As we round out an eventful year, we anticipate positive vaccine developments will be a ‘game changer’ for financial markets over the coming months. With at least one candidate vaccine now approved for emergency use in one part of the world, a key question now is: when will the world achieve herd immunity, thereby allowing the global economy to re-open? There are two main challenges from regulatory approval to the achievement of herd immunity:
- The first is the manufacturing and distribution of a vaccine. While developers have geared up for large-scale manufacturing, 85% of the initial production volume has been reserved by major developed economies. From here, a vaccine would likely be distributed to priority groups before broadening out. In the UK, that’s healthcare workers, the elderly, those most at risk and their carers. This suggests herd immunity may be achieved in developed economies by the end of next year. Less developed economies are unlikely to gain access to a vaccine as quickly, with the exception of China and Russia. Herd immunity for these economies will likely come later, possibly around mid-2022.
- The second challenge is the willingness of the population to be vaccinated. Surveys have suggested that only 73% of the world population is willing to be vaccinated. The proportion varies considerably across countries and is lowest in France (54%) and highest in India (87%). Governments will likely launch information campaigns to convince people to be vaccinated. Dependent on the success of such campaigns, herd immunity may be delayed in some regions.
Nonetheless, financial markets are forward-looking and discount long-term cash flows in the pricing of bonds and stocks quickly in response to news. As long as the candidate vaccines live up to their trial results, markets will focus on economic re-opening efforts, stronger profits and cash flows for stocks.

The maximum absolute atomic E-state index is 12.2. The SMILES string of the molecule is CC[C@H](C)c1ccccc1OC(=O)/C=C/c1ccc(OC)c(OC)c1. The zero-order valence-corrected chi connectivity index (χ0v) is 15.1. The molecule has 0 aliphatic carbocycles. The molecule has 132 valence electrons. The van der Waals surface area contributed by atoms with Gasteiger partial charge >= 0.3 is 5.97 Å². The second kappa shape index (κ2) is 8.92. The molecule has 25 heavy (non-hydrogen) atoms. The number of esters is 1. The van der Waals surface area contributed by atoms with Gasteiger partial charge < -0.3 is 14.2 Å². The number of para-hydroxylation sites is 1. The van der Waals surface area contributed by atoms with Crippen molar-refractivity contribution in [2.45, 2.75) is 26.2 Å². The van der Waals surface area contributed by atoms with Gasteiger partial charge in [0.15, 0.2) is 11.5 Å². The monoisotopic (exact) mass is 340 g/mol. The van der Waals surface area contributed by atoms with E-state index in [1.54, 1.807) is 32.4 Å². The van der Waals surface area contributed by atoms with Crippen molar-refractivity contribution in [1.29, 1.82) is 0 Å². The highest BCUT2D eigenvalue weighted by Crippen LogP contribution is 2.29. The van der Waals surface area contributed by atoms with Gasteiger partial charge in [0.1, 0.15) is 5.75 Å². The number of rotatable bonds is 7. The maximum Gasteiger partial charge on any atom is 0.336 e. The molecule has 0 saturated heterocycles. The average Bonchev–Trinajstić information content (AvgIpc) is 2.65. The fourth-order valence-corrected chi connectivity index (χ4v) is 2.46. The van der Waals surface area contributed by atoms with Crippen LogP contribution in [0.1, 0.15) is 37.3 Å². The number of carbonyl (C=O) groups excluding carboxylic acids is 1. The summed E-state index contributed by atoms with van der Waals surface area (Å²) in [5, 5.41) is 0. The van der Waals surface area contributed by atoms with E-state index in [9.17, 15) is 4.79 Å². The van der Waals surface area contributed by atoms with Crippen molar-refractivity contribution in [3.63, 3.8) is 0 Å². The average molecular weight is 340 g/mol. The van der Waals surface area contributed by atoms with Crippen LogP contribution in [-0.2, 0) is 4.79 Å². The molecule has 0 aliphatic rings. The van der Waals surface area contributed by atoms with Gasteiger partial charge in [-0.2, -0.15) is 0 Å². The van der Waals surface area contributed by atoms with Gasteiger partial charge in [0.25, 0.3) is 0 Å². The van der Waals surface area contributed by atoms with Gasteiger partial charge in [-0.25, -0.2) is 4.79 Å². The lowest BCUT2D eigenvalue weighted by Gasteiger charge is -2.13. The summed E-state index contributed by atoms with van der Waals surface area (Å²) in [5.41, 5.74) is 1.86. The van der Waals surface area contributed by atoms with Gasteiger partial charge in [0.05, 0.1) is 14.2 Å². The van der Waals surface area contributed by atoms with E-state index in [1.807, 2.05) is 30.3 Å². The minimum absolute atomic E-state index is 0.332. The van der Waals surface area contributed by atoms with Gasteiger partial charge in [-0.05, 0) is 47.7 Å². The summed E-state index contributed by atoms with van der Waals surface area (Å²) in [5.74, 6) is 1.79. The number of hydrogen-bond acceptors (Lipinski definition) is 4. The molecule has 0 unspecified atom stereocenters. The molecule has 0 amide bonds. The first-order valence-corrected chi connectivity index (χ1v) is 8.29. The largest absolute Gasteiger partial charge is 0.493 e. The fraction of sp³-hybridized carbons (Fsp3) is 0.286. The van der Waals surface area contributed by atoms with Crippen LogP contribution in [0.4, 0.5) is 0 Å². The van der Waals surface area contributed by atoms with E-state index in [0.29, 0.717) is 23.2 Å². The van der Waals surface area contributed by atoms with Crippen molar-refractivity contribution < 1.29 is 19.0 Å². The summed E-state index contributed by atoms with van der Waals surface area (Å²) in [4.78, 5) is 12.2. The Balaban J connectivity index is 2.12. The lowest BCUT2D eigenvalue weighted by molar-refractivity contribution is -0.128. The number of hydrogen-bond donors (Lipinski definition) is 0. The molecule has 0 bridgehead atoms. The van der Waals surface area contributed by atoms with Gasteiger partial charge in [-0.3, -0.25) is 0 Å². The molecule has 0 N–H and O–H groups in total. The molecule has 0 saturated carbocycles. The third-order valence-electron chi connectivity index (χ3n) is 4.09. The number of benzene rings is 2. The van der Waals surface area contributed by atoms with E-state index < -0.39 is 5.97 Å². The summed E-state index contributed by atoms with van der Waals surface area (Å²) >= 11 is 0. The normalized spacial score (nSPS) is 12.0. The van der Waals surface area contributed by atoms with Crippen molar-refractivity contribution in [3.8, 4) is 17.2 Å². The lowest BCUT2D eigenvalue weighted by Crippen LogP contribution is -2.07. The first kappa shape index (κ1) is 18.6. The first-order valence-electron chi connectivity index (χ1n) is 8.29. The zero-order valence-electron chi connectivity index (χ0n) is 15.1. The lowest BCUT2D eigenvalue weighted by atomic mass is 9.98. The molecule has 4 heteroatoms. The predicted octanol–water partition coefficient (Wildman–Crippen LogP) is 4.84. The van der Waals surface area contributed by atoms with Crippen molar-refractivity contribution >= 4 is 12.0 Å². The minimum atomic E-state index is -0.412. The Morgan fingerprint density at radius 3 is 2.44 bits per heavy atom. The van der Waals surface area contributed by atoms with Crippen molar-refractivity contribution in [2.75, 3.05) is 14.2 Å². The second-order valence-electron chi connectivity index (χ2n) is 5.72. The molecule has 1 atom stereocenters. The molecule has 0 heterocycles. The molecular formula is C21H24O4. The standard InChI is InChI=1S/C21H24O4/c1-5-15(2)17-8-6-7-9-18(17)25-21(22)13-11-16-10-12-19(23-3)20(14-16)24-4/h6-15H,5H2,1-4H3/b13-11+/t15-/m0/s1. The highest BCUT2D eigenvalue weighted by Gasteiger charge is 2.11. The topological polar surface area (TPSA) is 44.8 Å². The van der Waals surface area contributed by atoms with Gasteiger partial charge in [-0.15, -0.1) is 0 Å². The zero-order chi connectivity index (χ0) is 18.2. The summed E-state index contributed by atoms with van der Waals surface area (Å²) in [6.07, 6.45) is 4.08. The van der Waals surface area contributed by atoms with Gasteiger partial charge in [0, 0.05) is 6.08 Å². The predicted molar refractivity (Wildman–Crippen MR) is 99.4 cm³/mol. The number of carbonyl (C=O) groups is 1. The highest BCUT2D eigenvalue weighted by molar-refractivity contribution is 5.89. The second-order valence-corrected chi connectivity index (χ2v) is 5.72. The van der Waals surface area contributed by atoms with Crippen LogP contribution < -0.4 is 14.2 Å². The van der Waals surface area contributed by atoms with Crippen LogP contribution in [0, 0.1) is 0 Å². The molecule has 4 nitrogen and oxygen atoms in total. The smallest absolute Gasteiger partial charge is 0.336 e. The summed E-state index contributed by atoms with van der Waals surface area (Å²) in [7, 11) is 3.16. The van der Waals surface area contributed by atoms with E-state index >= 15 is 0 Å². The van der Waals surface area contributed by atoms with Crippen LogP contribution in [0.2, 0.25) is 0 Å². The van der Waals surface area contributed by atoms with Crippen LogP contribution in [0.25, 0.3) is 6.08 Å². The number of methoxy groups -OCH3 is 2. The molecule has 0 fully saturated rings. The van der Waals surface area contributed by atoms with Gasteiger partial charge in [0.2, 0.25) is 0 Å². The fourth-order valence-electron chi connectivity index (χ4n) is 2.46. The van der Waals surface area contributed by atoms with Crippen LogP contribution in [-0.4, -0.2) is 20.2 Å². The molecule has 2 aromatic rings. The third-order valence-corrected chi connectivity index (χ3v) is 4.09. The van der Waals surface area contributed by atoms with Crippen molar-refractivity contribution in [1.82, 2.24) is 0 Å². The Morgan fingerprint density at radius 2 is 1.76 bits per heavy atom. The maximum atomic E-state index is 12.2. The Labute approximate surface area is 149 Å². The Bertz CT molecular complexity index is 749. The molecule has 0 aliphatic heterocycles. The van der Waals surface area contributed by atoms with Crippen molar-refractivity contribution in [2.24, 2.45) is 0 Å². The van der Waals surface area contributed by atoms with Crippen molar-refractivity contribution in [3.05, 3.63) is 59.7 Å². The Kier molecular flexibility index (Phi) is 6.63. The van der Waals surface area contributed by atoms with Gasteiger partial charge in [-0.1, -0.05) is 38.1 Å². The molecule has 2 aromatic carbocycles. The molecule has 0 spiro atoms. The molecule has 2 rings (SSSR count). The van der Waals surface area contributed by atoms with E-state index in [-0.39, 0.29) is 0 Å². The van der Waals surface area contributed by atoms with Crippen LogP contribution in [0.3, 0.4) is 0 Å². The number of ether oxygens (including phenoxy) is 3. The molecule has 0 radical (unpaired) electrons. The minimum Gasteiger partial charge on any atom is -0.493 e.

We expect reflation will be the dominant theme over the next year. The general environment will likely be bullish for risky assets like shares and slightly bearish for bonds. As the pandemic eases, inflation should rise but the magnitude of the rise may be modest given the low level of capacity utilisation in the global economy. Central banks’ continuing dovish policies will support asset prices and lead to a further chase for yield. Corporate bonds will likely outperform sovereign bonds in this environment. Within shares, value should outperform growth – driven by the recovery in the cyclical sectors. However, we caution against the expectation that value stocks will recover all their relative underperformance versus growth stocks, given some of the structural advantages of growth investments. Finally, we expect active managers to outperform as different sectors and regions will recover at different speeds and as markets will be less dominated by Coronavirus headlines.
Looking ahead, it’s helpful to remember that markets rarely move linearly and that there will likely be market fluctuations in this reflationary phase. The most significant short-term risk is escalating Coronavirus cases in the Northern Hemisphere, which may lead to more lockdowns and, in a worst case scenario, technical ‘double-dip’ recessions for some countries in the December quarter. However, positive vaccine developments may mean financial markets will pay less attention to such developments. Investors should also be wary of being overly optimistic over share market returns. While they’ve significantly recovered most if not all their losses, the upside potential may be more limited.
In the meantime, Colonial First State will continue closely monitoring market developments and communicating closely with our skilled investment managers about the risks and opportunities in markets. Learn more about investments and get the latest updates on our website.